The Judicial Activism of Inaction: India’s National Green Tribunal and the Reeducation of U.S. Jurists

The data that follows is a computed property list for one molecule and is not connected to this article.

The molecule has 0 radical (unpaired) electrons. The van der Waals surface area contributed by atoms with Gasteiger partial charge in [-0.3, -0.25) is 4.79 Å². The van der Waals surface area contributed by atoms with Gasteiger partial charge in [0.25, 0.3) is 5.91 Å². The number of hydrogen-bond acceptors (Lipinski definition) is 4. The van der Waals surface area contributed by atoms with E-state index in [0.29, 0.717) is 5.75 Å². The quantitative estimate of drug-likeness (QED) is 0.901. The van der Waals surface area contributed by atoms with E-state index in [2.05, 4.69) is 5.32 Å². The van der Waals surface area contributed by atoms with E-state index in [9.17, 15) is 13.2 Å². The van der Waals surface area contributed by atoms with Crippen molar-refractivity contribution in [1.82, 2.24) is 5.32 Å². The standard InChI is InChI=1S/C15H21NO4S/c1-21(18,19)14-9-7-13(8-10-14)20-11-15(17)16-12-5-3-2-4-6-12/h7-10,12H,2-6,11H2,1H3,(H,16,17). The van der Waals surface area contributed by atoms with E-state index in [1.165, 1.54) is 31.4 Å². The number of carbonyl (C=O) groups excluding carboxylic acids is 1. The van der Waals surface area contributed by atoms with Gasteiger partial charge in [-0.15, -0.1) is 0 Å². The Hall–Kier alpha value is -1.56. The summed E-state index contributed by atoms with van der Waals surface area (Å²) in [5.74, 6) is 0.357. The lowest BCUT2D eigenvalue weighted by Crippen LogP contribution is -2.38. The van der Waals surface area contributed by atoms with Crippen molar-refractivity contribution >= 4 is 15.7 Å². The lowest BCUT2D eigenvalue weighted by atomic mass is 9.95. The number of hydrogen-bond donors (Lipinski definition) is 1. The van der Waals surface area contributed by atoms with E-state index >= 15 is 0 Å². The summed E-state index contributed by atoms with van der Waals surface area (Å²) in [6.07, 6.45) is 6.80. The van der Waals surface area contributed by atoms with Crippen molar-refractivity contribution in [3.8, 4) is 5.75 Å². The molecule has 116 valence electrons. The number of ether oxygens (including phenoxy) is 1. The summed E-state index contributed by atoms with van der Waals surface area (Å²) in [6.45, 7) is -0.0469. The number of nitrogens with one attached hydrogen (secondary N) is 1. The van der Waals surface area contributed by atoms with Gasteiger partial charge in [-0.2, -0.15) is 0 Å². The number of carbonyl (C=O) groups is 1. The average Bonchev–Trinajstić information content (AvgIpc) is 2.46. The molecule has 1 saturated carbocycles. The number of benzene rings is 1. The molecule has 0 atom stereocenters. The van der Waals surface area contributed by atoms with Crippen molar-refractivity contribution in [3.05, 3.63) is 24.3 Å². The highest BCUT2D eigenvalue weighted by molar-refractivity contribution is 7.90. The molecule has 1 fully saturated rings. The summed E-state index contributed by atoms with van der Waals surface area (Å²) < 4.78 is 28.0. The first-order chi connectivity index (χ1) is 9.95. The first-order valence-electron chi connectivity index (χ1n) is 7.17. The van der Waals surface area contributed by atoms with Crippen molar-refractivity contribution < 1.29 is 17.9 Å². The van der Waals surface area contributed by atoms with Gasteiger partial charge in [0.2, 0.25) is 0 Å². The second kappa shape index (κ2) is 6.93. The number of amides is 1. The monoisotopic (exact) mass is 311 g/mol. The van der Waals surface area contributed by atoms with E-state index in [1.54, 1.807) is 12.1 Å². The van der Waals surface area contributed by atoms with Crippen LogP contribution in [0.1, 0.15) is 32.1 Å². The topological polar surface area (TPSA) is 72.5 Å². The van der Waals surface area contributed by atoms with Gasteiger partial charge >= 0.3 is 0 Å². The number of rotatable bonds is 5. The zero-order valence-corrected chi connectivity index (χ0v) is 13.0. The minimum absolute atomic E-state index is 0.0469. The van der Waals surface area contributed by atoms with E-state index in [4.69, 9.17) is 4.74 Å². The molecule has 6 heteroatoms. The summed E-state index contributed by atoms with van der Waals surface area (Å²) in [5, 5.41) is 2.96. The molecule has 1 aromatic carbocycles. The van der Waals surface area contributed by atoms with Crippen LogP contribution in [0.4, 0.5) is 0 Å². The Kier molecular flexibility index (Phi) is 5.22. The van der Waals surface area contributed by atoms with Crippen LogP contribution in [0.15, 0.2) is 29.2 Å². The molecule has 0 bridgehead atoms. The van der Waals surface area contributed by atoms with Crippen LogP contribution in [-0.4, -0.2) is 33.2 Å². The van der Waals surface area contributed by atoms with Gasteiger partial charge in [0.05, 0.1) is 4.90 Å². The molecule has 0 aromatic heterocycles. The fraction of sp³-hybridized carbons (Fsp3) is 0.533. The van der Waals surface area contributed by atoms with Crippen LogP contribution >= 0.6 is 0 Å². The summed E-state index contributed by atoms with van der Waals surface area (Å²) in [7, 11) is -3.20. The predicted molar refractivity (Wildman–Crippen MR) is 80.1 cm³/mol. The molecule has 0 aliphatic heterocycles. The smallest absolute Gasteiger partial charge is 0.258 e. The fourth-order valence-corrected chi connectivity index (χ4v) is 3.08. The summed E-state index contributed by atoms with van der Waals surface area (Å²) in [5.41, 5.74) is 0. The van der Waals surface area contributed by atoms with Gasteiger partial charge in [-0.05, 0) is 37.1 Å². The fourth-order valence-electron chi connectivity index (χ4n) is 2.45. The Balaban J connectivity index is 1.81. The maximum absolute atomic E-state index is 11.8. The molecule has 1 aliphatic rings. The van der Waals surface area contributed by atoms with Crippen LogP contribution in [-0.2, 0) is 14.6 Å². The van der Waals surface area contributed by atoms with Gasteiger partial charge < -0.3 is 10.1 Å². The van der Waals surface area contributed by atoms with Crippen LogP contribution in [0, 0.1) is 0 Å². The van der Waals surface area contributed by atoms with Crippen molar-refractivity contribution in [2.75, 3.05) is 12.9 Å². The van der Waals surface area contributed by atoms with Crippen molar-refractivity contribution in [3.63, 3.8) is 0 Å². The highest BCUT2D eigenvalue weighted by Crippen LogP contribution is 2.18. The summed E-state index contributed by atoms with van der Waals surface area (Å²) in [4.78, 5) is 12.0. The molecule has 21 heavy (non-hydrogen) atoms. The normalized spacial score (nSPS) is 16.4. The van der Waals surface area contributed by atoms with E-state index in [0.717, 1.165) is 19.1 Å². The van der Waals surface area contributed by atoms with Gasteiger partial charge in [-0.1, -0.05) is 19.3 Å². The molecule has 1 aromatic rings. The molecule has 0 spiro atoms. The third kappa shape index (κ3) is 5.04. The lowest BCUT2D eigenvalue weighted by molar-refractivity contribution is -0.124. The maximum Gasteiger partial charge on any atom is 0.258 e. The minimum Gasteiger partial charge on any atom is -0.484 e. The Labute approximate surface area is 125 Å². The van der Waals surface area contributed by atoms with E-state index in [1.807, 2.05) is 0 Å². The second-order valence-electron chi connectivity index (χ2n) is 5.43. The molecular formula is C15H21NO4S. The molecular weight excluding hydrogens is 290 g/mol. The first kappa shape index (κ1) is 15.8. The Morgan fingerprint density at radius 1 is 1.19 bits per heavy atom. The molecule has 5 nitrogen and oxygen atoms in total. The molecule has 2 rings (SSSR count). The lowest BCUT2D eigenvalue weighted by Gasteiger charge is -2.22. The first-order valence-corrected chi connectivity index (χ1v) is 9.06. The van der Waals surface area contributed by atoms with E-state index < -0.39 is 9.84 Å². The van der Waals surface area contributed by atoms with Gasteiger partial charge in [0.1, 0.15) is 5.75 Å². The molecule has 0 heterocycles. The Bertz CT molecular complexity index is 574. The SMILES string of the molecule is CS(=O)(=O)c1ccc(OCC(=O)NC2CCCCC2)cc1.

Around the world, a spate of successful and pending climate change lawsuits based on human rights and constitutional claims offers new hope as a means to compel meaningful government action to reduce global warming. This trend stands in stark contrast to environmental jurisprudence in the United States, where not a single climate-related suit has been litigated on the merits. This Comment challenges the conventional portrayal of the U.S. judiciary as exercising restraint in rejecting such suits for lack of standing. It argues instead that judicial activism since the 1990s usurped legislative and executive action that supported not only carbon emissions reductions specifically but also, more generally, encouraged citizen access to federal courts as a tool for achieving environmental justice and protecting natural resources. The following comparative analysis focuses on the approach of India’s National Green Tribunal as the quintessential embodiment of three principles that serve as a counterpoint to the rigidity of contemporary U.S. jurisprudence: environmental constitutional rights premised on due process and equal protection as opposed to the Commerce Clause, public interest litigation versus strict standing, and scientific expertise versus so-called judicial generalism. The purpose of the analysis is to demonstrate the federal judiciary’s role in making the United States a global outlier in climate change policy. It also argues for the need to reintroduce these principles, which inspired both India’s public interest litigators and amendments to key U.S. environmental statutes in the 1970s. A return to these three principles would offer the best hope of unlocking courthouse doors to federal climate change litigation in the United States.